Smart Filter (Non-Destructive Edit)
Dodge & Burn (Non-Destructive Edit)
Adjustment Layer (Non-Destructive Edit)
For my first photograph of the pumpkin I added a cross process cooling filter to create a more rustic feel and add additional texture. I also sharpened the image a bit. I started out in Lightroom, but ended up doing most of my editing in Photoshop using a smart filter on a non-destructive layer to edit my photograph. I used the dodge and burn editing technique in Photoshop for the next two photographs. I hit shift+command+N on my Mac to create a new non-destructive editing layer for both. I then changed the mode to overlay and checked the box to fill the overlay with 50% gray. For the photograph of the kitten I used the dodge tool to lighten the kitty and bring back that little bit of shine in her eyes. I used the burn tool to darken the background and edges a bit creating a vignette. I also used the sliders in Lightroom to take out some of that yellowish color that was too prominent in the original. The second photograph of my friend Katie Bailey swinging at the pumpkin patch was a bit more difficult to edit. I used the dodge and burn tool just like I did for the kitten photograph to lighten Katie and darken the background and the sky. By darkening the sky a little with the burn tool I was able to illuminate additional texture and color. Darkening the background also helped Katie to stand out a bit more as well as my use of the dodge tool to lighten her image. The difficulty came when I started removing the face of her roommate Rachel that is peeking out from behind Katie on the left side of the photograph. When I used the lasso tool it just kept duplicating Katie’s red sweater in place of Rachel’s face, which looked weird so I had to try something else. I ended up using the spot healing tool at various sizes to remove the majority of Rachel’s face and then went back with the clone stamp and tried to cover up the rest and make it look as natural as possible. Luckily it is a small portion of the image so it isn’t very noticeable. For my last edit I created a non-destructive adjustment layer and used the curves tool to add a little extra red to the photograph. I also used the spot healing tool to remove some filter dust that was on the picture.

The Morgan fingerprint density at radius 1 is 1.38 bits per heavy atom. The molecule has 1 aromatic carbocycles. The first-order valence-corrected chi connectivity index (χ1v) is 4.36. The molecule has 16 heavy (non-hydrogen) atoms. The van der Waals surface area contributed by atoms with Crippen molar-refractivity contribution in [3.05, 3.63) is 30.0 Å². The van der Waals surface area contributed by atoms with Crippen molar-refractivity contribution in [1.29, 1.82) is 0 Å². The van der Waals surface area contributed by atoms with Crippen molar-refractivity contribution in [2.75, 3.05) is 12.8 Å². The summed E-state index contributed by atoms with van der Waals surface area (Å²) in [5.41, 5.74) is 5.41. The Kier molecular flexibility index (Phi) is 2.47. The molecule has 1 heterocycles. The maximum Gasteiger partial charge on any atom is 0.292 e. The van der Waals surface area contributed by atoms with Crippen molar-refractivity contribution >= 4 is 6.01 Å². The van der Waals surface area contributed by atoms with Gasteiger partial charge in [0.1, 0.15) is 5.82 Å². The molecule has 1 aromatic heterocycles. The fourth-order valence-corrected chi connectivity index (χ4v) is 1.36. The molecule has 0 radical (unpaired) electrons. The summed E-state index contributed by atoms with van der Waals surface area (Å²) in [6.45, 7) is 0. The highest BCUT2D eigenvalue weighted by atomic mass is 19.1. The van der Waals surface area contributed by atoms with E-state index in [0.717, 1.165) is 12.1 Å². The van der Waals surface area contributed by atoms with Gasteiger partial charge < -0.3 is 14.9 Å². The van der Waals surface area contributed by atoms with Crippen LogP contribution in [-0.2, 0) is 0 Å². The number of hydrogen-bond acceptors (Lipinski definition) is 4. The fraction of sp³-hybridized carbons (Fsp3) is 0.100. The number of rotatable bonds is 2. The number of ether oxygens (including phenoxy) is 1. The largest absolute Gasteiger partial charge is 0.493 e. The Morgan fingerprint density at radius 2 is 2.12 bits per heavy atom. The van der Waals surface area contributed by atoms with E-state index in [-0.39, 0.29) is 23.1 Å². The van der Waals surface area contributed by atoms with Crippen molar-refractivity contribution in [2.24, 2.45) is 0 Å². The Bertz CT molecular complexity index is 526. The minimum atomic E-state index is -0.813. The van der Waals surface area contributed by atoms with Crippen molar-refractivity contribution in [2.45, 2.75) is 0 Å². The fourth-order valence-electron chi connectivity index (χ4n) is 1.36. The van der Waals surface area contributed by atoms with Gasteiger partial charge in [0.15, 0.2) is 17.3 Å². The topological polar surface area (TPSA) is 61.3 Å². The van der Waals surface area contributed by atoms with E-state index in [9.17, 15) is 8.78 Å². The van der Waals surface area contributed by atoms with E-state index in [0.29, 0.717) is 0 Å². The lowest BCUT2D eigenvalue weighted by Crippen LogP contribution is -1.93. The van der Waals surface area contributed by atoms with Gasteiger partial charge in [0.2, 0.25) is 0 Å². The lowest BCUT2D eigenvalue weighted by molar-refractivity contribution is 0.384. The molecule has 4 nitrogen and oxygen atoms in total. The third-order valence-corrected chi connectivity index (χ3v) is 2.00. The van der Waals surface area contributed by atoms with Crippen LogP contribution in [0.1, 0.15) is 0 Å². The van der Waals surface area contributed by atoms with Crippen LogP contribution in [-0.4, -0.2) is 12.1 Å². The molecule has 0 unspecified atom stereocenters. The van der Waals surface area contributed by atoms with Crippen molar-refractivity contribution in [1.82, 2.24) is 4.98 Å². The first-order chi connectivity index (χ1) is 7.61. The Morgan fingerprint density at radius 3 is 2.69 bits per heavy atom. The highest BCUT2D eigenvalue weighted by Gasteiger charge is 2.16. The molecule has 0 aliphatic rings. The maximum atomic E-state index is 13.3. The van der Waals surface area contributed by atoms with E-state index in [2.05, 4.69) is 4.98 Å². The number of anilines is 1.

I took this photograph inside of one of the old cabins because it was nice and dark which made it perfect for a slow shutter speed. Pictured is our TA for the day who helped out my group when we first arrived at Bannack. This photograph was one of the first ghost ones I took and afterwords my group all agreed that she should stand in the frame a bit longer so that we could capture a better image of her. However, in post production I really liked this creepy half ghost because it looks like she’s fading away. I added a split tone filter in Lightroom to enhance the spooky feel of this photo and even brightened up the ghostly image to really make her pop. Creepy!
For some reason the blurred motion photographs produced the best chill factor for me so I ended up adding black and white based filters to add to the ghostly feel. I imagine little unseen ghost children riding this merry-go-round in old abandoned Bannack.
Natural window light is some of my favorite light to work with! To me this picture has captured a whimsical moment when a school teacher dances around at the end of a long school year. Photography is all about telling stories and this photograph definitely has one to tell.